• NEW TOOLS FOR CROP IMPROVEMENT Elite Germplasm Gene Sequencing r ula g c ole edin M re B Marker Assisted BREEDING Seeds Better Varieties, Faster Seed Production GENOMICS Functional Genomics Finding the Genes Ge ne s Trait Development PLANT BIOTECH Plant Transformation Traits New Traits of Use to the Farmer
  • Using molecular-gene markers Healthy wheat Infected wheat Isolate DNA from young plants RRRR rr rr RR rr RR rr RR rr rr Selected plants
  • What is Genetic Modification? Genetic modification is the addition, alteration or removal of genetic material, usually single genes, in order to alter an organism’s characteristics. Living organisms contain 5,000-30,000 genes arranged in linear order in chromosomes which are long strands of DNA. Genes are heritable segments of DNA that contain the code for an individual protein molecule. Nucleus ca.25,000 Genes Chloroplasts ca.80 Genes Mitochondria ca.60 Genes Genetic Information in a Plant Cell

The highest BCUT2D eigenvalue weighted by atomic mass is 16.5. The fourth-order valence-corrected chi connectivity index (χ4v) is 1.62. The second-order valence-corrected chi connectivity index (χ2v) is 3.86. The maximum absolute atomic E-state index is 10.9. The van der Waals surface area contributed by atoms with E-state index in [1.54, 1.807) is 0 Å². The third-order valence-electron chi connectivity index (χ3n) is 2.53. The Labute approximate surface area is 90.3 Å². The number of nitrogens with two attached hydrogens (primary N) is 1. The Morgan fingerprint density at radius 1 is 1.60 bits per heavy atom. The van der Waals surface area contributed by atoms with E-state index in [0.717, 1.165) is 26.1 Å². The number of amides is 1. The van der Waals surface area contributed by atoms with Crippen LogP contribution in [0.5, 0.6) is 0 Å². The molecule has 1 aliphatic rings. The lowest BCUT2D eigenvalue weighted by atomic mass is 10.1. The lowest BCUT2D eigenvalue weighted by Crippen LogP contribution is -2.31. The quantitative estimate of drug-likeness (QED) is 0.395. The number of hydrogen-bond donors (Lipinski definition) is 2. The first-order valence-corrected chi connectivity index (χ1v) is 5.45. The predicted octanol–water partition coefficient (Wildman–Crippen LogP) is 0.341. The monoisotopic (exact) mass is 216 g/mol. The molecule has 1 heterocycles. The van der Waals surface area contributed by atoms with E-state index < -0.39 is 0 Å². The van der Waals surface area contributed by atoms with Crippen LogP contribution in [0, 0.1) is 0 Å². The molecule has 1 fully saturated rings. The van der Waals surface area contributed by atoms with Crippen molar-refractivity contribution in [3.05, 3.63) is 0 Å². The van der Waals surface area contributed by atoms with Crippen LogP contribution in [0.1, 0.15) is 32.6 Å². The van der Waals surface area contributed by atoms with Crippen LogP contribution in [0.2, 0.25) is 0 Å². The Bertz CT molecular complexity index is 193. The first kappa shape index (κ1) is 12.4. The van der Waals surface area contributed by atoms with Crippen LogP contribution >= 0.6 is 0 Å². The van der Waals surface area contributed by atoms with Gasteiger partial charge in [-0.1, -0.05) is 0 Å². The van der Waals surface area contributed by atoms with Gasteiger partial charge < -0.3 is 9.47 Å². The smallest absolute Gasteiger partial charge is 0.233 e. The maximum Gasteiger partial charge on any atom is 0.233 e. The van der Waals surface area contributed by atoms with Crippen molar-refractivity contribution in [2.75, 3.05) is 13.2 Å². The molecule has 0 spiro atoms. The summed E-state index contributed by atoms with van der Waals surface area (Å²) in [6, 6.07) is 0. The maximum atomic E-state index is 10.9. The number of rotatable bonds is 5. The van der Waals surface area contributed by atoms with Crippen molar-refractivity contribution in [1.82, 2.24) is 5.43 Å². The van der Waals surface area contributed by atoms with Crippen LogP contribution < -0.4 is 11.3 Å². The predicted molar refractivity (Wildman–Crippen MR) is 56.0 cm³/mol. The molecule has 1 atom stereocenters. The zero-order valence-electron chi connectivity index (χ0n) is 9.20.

• A quick reminder Conventional breeding During conventional breeding, genes are always mixed and newly assorted. This often results in nondesired traits of elite crop varieties.The desired improvement is obtained by many years of selection in the field. Elite variety Breeding line New variety = X (Cross) Favorite gene Favorite gene Non-desired gene Gene technology Using gene technology, it is possible to transfer only a favorite/desired gene into an elite crop variety. All other traits of the the elite crop variety will be preserved. Favorite gene Elite variety New variety = (Gene transfer) Favorite Gene
  • Gene Transfer by Classical Plant Breeding 25,000 genes 25,000 genes Selection S = gene for susceptibility to pest R = gene for resistance to pest R=gene for resistance The backcrossing programme (BC) can take 8 to 10 years Single gene